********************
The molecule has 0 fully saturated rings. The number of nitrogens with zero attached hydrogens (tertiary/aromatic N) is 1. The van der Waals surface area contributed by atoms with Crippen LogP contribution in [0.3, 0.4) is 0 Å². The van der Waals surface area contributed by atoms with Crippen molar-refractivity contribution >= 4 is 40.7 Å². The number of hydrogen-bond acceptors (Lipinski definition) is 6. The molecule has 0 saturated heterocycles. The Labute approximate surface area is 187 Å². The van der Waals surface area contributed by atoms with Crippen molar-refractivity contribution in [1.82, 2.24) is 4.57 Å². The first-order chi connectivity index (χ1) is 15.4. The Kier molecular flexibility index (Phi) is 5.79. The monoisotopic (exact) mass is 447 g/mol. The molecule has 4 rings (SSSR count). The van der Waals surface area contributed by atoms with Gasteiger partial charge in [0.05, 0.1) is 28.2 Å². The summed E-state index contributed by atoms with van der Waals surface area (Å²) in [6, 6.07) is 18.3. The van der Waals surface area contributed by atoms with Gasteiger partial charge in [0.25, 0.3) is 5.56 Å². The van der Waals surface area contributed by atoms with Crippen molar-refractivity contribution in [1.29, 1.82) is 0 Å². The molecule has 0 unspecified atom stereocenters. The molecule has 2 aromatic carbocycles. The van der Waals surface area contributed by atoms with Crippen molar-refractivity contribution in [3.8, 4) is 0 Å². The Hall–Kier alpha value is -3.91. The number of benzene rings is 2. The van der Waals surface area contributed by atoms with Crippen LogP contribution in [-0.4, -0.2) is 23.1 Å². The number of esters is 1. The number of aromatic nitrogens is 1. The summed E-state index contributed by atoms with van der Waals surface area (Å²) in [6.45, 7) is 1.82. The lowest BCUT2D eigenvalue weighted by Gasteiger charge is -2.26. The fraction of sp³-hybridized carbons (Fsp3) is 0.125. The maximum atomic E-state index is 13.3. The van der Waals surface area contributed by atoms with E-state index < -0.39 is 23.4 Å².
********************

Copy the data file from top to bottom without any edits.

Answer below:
The molecule has 0 fully saturated rings. The number of nitrogens with zero attached hydrogens (tertiary/aromatic N) is 1. The van der Waals surface area contributed by atoms with Crippen LogP contribution in [0.3, 0.4) is 0 Å². The van der Waals surface area contributed by atoms with Crippen molar-refractivity contribution >= 4 is 40.7 Å². The number of hydrogen-bond acceptors (Lipinski definition) is 6. The molecule has 0 saturated heterocycles. The Labute approximate surface area is 187 Å². The van der Waals surface area contributed by atoms with Crippen molar-refractivity contribution in [1.82, 2.24) is 4.57 Å². The first-order chi connectivity index (χ1) is 15.4. The Kier molecular flexibility index (Phi) is 5.79. The monoisotopic (exact) mass is 447 g/mol. The molecule has 4 rings (SSSR count). The van der Waals surface area contributed by atoms with Gasteiger partial charge in [0.05, 0.1) is 28.2 Å². The summed E-state index contributed by atoms with van der Waals surface area (Å²) in [6, 6.07) is 18.3. The van der Waals surface area contributed by atoms with Gasteiger partial charge in [0.25, 0.3) is 5.56 Å². The van der Waals surface area contributed by atoms with Crippen molar-refractivity contribution in [1.29, 1.82) is 0 Å². The molecule has 0 unspecified atom stereocenters. The molecule has 2 aromatic carbocycles. The van der Waals surface area contributed by atoms with Crippen molar-refractivity contribution in [3.8, 4) is 0 Å². The Hall–Kier alpha value is -3.91. The number of benzene rings is 2. The van der Waals surface area contributed by atoms with Crippen LogP contribution in [-0.4, -0.2) is 23.1 Å². The number of esters is 1. The number of aromatic nitrogens is 1. The summed E-state index contributed by atoms with van der Waals surface area (Å²) in [6.45, 7) is 1.82. The lowest BCUT2D eigenvalue weighted by Gasteiger charge is -2.26. The fraction of sp³-hybridized carbons (Fsp3) is 0.125. The maximum atomic E-state index is 13.3. The van der Waals surface area contributed by atoms with E-state index < -0.39 is 23.4 Å².